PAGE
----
The following are a collection of tips that may help you be a more productive ClamAV developer.
- Development Tips & Tricks
If you plan to use custom rules for testing, you can invoke
./installed/bin/clamscan, specifying your custom rule files via
If you want to download the official ruleset to use with
clamscan, do the following:
mkdir -p installed/share/clamav
- Comment out line 8 of etc/freshclam.conf.sample
./installed/bin/freshclam --config-file etc/freshclam.conf.sample
NOTE: Some of the debugging/profiling tools mentioned in the sections below are specific to Linux
The following are useful flags to include when debugging clamscan:
--debug --verbose: Print lots of helpful debug information
--gen-json: Print some additional debug information in a JSON format
--statistics=pcre --statistics=bytecode: Print execution statistics on any PCRE and bytecode rules that were evaluated
--dev-performance: Print per-file statistics regarding how long scanning took and the times spent in various scanning stages
--alert-broken: This will attempt to detect broken executable files. If an executable is determined to be broken, some functionality might not get invoked for the sample, and this could be an indication of an issue parsing the PE header or file. This causes those binary to generate an alert instead of just continuing on. This flag replaces the
--detect-brokenflag from releases prior to 0.101.
--max-filesize=2000M --max-scansize=2000M --max-files=2000000 --max-recursion=2000000 --max-embeddedpe=2000M --max-htmlnormalize=2000000 --max-htmlnotags=2000000 --max-scriptnormalize=2000000 --max-ziptypercg=2000000 --max-partitions=2000000 --max-iconspe=2000000 --max-rechwp3=2000000 --pcre-match-limit=2000000 --pcre-recmatch-limit=2000000 --pcre-max-filesize=2000M --max-scantime=2000000:
Effectively disables all file limits and maximums for scanning. This is useful if you'd like to ensure that all files in a set get scanned, and would prefer clam to just run slowly or crash rather than skip a file because it encounters one of these thresholds
The following are useful flags to include when debugging rules that you're writing:
-d: Allows you to specify a custom ClamAV rule file from the command line
--bytecode-unsigned: If you are testing custom bytecode rules, you'll need this flag so that
clamscanactually runs the bytecode signature
--all-match: Allows multiple signatures to match on a file being scanned
--leave-temps --tmpdir=/tmp: By default, ClamAV will attempt to extract embedded files that it finds, normalize certain text files before looking for matches, and unpack packed executables that it has unpacking support for. These flags tell ClamAV to write these intermediate files out to the directory specified. Usually when a file is written, it will mention the file name in the --debug output, so you can have some idea at what stage in the scanning process a tmp file was created.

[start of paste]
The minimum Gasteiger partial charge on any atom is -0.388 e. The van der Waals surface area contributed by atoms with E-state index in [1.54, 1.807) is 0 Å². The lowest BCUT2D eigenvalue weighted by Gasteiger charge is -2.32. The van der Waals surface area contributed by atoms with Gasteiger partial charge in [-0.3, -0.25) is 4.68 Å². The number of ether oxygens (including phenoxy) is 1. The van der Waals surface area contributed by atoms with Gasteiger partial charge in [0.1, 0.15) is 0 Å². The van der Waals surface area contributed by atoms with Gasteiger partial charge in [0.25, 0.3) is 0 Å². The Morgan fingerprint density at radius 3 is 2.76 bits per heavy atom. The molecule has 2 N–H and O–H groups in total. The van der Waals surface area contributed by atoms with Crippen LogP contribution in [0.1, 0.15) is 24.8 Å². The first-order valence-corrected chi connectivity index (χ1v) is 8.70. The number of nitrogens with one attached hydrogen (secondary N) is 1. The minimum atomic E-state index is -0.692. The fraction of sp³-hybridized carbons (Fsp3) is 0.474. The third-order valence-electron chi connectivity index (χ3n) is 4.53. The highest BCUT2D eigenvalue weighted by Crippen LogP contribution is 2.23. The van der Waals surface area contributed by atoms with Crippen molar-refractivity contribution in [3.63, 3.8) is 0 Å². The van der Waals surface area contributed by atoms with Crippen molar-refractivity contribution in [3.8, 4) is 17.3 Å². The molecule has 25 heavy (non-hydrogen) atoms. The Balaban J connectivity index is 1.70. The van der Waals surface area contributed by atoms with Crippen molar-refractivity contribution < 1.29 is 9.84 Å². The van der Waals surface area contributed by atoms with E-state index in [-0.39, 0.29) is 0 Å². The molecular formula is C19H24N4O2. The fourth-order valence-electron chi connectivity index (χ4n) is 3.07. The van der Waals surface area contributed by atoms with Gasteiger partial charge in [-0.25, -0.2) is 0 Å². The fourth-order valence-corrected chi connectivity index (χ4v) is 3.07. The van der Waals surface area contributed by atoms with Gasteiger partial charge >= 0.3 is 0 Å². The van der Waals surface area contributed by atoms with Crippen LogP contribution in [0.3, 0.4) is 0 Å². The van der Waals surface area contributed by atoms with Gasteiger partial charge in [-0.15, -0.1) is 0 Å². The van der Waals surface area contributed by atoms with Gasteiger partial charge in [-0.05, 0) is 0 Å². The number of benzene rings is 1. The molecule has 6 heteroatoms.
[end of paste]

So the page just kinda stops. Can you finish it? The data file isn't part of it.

--dump-certs: For signed PE files that match a rule, display information about the certificates stored within the binary.
Note: sigtool has this functionality as well and doesn't require a rule match to view the cert data
Given that you might want to pass a lot of arguments to
gdb, consider taking advantage of the
--args parameter. For example:
gdb --args ./installed/bin/clamscan -d /tmp/test.ldb -d /tmp/block_list.crb -d --dumpcerts --debug --verbose --max-filesize=2000M --max-scansize=2000M --max-files=2000000 --max-recursion=2000000 --max-embeddedpe=2000M --max-iconspe=2000000 f8f101166fec5785b4e240e4b9e748fb6c14fdc3cd7815d74205fc59ce121515
When using ClamAV without libclamav statically linked, if you set breakpoints on libclamav functions by name, you'll need to make sure to indicate that the breakpoints should be resolved after libraries have been loaded.
For other documentation about how to use
gdb, check out the following resources:
You can easily hunt for memory leaks with valgrind. Check out this guide to get started: Valgrind Quick Start
If checking for leaks, be sure to run
clamscan with samples that will hit as many of the unique code paths in the code you are testing. An example invocation is as follows:
valgrind --leak-check=full ./installed/bin/clamscan -d /tmp/test.ldb --leave-temps --tempdir /tmp/test --debug --verbose /tmp/upx-samples/ > /tmp/upx-results-2.txt 2>&1
Alternatively, on Linux, you can use glibc's built-in leak checking functionality:
See the mallopt man page for more details